Caper, noun

Origin:
EnglishShow more Cape + English suffix -er, expressing the sense ‘a native of’, ‘a resident in’.
obs. except in historical contexts
1. Kaapenaar sense 1.
1829 C. Rose Four Yrs in Sn Afr. 13I have now discussed the Races, the South-easter, the arrival of a Mail, and the Masquerade; and I will defy the most hackneyed Caper to name another thing that ‘Breaks the tedium of fantastic idleness’ in the capital of Southern Africa.
1888 Cape Punch 1 Aug. 47I read it in the paper, It is so strange, so queer, To me a simple Caper At whom Uitlanders sneer.
1913 F.H. Rose Caper on Continent (title-page)Caper, A native of the Cape.
2. In full Caper tea: a coarse tea mixed in China during the 19th century especially for the Cape market.
1847 Graham’s Town Jrnl 2 Jan. 1 (advt)At reduced prices, for sale, at the stores of Edward Herron, & Co. Rio coffee, Mauritius sugar,..Caper Tea.
1855 J.W. Colenso Ten Weeks in Natal 86The latter [tea] was of a kind manufactured expressly for the Cape Colony, and called Caper tea.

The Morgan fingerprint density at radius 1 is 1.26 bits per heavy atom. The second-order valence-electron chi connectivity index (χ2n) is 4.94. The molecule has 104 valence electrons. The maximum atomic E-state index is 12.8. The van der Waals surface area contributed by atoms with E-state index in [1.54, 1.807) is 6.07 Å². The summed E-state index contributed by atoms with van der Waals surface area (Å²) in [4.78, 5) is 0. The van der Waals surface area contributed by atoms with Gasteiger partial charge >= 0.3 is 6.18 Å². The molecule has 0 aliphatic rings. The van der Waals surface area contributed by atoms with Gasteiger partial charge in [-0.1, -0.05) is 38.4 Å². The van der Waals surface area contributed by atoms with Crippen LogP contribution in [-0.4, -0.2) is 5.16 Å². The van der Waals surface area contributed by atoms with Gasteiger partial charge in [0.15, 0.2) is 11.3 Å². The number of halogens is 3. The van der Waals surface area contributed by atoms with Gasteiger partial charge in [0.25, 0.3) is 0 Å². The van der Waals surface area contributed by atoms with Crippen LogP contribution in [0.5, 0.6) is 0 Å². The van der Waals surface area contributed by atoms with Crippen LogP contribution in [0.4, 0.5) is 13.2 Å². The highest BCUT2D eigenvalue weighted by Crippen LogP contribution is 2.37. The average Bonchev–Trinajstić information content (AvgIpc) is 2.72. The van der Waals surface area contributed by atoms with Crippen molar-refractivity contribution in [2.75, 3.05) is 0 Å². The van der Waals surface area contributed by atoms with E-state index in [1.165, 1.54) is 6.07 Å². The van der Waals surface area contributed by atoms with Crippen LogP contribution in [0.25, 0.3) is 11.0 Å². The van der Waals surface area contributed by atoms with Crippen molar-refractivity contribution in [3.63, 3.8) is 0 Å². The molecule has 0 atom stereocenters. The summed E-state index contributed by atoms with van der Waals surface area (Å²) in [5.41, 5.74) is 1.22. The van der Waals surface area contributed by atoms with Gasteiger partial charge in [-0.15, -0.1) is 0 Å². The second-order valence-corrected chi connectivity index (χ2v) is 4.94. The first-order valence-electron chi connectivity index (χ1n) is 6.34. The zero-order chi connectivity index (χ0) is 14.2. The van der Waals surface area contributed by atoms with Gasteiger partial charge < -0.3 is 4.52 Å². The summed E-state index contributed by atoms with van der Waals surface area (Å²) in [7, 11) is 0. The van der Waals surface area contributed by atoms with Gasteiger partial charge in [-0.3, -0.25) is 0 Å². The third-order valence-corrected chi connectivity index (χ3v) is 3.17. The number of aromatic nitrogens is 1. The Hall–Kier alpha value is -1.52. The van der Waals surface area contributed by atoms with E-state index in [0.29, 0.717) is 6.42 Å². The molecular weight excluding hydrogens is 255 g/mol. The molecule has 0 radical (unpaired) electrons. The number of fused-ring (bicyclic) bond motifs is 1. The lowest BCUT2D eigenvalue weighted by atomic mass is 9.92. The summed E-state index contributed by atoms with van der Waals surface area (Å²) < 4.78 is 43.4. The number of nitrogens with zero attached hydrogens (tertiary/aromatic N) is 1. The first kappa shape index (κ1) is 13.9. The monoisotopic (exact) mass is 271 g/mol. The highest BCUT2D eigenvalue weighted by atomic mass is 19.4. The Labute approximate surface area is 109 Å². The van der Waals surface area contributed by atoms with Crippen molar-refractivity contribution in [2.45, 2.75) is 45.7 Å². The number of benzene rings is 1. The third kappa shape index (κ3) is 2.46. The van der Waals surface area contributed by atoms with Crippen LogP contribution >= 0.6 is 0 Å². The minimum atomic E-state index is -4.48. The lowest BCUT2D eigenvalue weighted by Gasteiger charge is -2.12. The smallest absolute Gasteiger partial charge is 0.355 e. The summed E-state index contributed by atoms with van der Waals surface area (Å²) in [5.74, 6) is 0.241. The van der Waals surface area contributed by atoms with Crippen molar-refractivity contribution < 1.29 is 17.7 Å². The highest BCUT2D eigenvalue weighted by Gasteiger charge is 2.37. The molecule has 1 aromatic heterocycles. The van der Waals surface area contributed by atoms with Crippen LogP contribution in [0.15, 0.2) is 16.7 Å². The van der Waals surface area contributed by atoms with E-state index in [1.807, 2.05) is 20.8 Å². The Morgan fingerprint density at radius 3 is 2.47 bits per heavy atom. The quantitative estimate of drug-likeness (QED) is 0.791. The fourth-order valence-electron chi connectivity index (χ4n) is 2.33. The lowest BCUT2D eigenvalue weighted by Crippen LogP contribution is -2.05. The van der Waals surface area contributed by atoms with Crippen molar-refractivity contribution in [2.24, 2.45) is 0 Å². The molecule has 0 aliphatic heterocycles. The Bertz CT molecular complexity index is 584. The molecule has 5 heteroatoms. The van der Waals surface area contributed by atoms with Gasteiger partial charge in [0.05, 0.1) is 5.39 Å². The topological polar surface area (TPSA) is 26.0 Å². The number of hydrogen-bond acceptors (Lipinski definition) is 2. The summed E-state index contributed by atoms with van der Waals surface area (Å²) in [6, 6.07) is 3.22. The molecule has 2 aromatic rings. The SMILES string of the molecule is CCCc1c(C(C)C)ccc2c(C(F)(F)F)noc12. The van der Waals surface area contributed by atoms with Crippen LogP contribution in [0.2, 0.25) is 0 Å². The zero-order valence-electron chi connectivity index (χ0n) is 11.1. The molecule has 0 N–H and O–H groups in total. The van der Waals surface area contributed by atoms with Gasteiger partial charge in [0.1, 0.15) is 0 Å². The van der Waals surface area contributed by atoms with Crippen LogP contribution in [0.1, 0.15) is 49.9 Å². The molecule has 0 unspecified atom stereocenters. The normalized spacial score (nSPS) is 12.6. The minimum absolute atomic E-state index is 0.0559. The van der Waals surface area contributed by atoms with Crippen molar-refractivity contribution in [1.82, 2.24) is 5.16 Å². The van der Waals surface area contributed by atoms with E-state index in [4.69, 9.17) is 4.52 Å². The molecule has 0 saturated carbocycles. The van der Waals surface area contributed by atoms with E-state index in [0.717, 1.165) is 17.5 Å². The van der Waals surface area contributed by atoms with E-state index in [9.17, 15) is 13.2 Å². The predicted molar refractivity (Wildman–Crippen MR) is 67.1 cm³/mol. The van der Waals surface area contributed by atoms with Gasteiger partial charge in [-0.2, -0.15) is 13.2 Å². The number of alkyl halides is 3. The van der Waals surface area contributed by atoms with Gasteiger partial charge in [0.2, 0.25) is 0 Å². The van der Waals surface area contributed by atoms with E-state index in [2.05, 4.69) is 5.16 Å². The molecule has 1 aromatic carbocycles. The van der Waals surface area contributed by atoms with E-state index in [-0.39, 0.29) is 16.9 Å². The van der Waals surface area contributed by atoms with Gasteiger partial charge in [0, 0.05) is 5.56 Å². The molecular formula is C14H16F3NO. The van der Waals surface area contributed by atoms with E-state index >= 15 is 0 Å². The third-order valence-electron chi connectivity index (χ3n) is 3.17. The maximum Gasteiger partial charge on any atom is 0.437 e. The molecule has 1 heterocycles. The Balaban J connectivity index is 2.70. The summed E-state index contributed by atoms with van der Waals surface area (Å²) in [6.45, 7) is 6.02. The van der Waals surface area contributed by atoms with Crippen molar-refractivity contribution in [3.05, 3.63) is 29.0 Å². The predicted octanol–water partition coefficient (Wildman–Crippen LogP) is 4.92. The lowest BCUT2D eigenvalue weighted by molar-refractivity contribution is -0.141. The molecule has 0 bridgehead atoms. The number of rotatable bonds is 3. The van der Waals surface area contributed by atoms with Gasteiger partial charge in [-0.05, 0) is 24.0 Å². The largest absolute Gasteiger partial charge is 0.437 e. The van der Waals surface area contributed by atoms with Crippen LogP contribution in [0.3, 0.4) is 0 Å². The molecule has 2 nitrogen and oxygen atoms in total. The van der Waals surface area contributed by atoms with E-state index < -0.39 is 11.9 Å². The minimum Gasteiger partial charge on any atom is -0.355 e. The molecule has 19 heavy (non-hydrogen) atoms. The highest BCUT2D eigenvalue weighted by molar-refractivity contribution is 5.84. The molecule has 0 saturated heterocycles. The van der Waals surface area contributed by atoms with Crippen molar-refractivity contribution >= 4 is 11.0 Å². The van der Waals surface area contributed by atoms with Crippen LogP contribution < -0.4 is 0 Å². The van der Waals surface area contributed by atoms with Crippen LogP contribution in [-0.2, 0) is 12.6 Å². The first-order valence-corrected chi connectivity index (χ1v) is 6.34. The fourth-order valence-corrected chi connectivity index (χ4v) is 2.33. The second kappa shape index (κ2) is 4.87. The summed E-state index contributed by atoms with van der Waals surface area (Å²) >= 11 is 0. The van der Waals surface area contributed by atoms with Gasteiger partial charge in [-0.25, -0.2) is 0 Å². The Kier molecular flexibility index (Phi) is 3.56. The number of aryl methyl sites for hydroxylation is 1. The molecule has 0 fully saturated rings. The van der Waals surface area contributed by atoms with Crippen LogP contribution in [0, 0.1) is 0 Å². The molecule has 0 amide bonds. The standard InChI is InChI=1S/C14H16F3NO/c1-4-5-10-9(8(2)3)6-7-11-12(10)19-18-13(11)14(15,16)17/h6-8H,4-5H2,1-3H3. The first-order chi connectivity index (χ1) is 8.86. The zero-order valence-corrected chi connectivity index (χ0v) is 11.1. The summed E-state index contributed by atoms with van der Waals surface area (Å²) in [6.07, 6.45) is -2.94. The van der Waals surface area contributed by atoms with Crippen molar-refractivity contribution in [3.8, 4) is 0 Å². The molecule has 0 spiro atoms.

1857 Cape Monthly Mag. II. Sept. 187Articles of import may be quoted thus:..Caper tea, direct, 32s. p 10 catty box.
1883 Daily News 27 July 6Tea..scented Caper 5d. to 1s. 0¼d.
c1963 B.C. Tait Durban Story 56For beverage, the housewife refreshed her family with the rather coarse ‘Caper’ tea from China mixed especially for the Cape market.
1976 D.M.B. Preston Story of Frontier Town 58Tea was rough and coarse and made by ‘John Chinaman’ especially for the Cape market, and known as ‘Caper’. It was sold universally in 10 catty boxes (about 12 lbs) a package.
Kaapenaar1.
a coarse tea mixed in China during the 19th century especially for the Cape market.
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18291976